Zachary: “But for the beginning of school, it was a breeze.But, I did need to help. And there really wasn’t anybody for me to talk to if I needed to. I remember freshman year, when I bombed a English quiz, and I freaked out. But I thought responsibly and went to see my teacher, and she helped me out. But I like that kind of was like a stepping stone of saying like here’s what these teachers can do for me. I consider myself pretty smart, but I need to apply myself and communicate with my teachers to reach my full potential. Communication with teachers serves as a stepping stone to building good relationships and being able to succeed in the real world.”
Since you guys are both athletes, what parts of the game have affected you both on and off the field?
Shane playing basketball- picture by Nash Crawford Shane: “One of the huge things with basketball is communication, not only on the court when we’re talking about defenses or what players were in a run, but also just like communicating with the coach, telling him if we have a meeting with the teacher. For example, I would be a couple of minutes late to practice. I would warn the coaches, and we would remain on good terms. So that has really benefited me in that it’s just become second nature to just be able to communicate with others. And I’ve been more comfortable at being able to ask for help in times of need. I mean, in situations where I might need him and also the trade off to also be dependent on others in basketball as well. It’s a five man sport. You play for each other and with each other, you win as a team, you lose as a team. So I think both on and off the court.”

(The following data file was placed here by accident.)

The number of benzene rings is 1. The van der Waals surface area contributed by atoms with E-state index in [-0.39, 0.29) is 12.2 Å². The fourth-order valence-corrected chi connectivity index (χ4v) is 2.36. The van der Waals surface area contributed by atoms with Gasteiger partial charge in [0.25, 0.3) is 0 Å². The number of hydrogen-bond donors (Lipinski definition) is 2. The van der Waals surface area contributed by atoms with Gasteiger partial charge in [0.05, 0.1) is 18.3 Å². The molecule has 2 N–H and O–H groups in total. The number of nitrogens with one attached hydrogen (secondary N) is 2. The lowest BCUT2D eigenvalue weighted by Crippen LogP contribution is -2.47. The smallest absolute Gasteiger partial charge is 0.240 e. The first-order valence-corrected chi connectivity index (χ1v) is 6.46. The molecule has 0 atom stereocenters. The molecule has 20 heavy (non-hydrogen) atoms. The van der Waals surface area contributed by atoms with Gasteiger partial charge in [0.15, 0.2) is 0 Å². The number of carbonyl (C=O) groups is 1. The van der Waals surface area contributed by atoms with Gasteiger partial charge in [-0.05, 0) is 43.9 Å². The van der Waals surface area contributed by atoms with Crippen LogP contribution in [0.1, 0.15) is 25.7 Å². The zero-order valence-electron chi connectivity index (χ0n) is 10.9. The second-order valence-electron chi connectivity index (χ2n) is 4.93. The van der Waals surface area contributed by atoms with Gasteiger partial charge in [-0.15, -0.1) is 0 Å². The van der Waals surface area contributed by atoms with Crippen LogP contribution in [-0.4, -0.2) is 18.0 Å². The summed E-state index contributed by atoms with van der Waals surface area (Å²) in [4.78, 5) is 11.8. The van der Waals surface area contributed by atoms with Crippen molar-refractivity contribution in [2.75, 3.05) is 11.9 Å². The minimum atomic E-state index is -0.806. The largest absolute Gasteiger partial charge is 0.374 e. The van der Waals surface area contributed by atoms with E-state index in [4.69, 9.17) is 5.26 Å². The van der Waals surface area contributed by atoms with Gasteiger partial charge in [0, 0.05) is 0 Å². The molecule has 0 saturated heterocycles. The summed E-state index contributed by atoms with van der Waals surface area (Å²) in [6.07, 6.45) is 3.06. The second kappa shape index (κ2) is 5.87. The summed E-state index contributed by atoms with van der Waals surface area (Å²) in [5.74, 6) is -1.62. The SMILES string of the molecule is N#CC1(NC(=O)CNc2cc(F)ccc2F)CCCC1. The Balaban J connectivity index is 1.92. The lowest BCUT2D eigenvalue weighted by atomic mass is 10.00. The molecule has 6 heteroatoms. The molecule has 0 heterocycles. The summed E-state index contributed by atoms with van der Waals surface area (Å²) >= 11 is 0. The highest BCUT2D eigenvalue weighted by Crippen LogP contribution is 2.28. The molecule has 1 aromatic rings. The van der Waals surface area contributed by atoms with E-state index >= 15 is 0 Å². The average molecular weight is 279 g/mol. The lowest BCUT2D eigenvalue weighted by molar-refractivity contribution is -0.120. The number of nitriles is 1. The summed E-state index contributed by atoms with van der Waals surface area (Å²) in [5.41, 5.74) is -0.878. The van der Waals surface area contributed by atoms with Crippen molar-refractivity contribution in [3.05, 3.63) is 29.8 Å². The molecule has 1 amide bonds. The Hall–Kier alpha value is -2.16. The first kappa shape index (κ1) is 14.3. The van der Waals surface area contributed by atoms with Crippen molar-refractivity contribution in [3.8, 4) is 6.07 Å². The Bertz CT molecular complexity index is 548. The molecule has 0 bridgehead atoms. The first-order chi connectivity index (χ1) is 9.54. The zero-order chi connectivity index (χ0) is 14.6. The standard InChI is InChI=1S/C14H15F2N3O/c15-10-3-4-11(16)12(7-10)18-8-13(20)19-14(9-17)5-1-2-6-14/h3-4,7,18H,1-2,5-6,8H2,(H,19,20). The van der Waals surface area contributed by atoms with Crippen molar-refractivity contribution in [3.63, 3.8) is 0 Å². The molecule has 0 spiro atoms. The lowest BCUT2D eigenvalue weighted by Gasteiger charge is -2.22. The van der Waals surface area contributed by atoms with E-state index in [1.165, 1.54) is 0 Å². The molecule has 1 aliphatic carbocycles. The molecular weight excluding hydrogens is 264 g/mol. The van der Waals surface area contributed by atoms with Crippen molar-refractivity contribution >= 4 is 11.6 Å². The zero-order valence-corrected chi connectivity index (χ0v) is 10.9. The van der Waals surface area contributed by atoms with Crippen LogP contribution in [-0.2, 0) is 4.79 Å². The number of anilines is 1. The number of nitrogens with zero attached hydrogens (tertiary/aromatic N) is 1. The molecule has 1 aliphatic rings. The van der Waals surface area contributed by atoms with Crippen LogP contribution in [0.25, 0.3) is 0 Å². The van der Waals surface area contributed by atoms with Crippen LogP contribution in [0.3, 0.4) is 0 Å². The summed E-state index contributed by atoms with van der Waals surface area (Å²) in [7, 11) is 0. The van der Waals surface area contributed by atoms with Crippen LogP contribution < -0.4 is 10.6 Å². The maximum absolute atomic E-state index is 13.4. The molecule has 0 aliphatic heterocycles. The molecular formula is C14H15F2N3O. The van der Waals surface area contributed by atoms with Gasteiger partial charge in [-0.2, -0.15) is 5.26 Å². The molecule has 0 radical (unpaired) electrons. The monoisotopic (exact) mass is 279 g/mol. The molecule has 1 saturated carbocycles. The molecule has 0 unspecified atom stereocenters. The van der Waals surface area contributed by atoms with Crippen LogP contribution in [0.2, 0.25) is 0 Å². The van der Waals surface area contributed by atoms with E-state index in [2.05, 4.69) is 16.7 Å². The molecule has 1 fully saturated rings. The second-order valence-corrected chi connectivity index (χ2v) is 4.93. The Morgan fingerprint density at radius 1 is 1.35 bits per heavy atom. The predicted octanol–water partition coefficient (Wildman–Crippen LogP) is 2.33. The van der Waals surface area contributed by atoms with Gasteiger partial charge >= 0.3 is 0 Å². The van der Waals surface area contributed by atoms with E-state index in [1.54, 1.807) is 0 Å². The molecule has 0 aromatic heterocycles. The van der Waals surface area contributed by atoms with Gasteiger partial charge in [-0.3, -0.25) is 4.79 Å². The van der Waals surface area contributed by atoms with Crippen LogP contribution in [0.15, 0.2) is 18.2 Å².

Zachary: “My ability to communicate with others and my ability to depend on others has increased dramatically for me, for baseball teams, for what I’d say based more on those individual sports at the same time. Pitchers are going to get it there. And so I think the aspect of reliance and trust your teammates is very important because I’m sitting there waiting for my turn, but knowing that my brothers have my back. I got this dude. But you got to know this is going to make this point like I trusted him to make that play. So the formation of bonding and brotherhood and that bond you’re going to get. It’s very important that you can trust your teammates, because you can’t do it by yourself. But you have to assume you’re going to home and the eight other guys will help you out if you go on base.”